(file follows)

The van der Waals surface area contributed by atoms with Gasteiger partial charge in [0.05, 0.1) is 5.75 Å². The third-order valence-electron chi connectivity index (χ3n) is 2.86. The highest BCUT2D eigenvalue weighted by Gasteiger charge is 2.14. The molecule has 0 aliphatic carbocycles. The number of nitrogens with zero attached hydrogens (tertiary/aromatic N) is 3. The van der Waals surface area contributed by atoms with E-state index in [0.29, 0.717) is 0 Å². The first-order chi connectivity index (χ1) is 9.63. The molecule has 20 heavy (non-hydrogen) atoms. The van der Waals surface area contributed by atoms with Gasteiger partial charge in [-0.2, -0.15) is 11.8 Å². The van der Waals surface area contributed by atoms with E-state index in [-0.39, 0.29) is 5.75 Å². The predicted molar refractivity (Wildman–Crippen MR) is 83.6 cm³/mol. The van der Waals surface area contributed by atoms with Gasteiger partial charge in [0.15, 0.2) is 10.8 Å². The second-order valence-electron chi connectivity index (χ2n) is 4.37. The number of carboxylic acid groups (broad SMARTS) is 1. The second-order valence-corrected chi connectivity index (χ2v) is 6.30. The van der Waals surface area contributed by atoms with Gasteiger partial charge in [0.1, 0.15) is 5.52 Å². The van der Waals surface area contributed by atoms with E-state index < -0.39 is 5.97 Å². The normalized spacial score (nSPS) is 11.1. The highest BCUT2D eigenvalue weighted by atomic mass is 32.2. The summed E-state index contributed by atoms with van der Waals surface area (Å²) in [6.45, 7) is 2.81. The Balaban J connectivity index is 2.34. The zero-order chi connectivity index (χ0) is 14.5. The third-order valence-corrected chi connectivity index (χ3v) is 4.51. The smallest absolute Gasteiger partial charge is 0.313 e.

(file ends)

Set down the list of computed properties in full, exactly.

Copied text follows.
The van der Waals surface area contributed by atoms with Gasteiger partial charge in [0.05, 0.1) is 5.75 Å². The third-order valence-electron chi connectivity index (χ3n) is 2.86. The highest BCUT2D eigenvalue weighted by Gasteiger charge is 2.14. The molecule has 0 aliphatic carbocycles. The number of nitrogens with zero attached hydrogens (tertiary/aromatic N) is 3. The van der Waals surface area contributed by atoms with E-state index in [0.29, 0.717) is 0 Å². The first-order chi connectivity index (χ1) is 9.63. The molecule has 20 heavy (non-hydrogen) atoms. The van der Waals surface area contributed by atoms with Gasteiger partial charge in [-0.2, -0.15) is 11.8 Å². The van der Waals surface area contributed by atoms with E-state index in [-0.39, 0.29) is 5.75 Å². The predicted molar refractivity (Wildman–Crippen MR) is 83.6 cm³/mol. The van der Waals surface area contributed by atoms with Gasteiger partial charge in [0.15, 0.2) is 10.8 Å². The second-order valence-electron chi connectivity index (χ2n) is 4.37. The number of carboxylic acid groups (broad SMARTS) is 1. The second-order valence-corrected chi connectivity index (χ2v) is 6.30. The van der Waals surface area contributed by atoms with Gasteiger partial charge in [0.1, 0.15) is 5.52 Å². The van der Waals surface area contributed by atoms with E-state index < -0.39 is 5.97 Å². The normalized spacial score (nSPS) is 11.1. The highest BCUT2D eigenvalue weighted by atomic mass is 32.2. The summed E-state index contributed by atoms with van der Waals surface area (Å²) in [6.45, 7) is 2.81. The Balaban J connectivity index is 2.34. The zero-order chi connectivity index (χ0) is 14.5. The third-order valence-corrected chi connectivity index (χ3v) is 4.51. The smallest absolute Gasteiger partial charge is 0.313 e.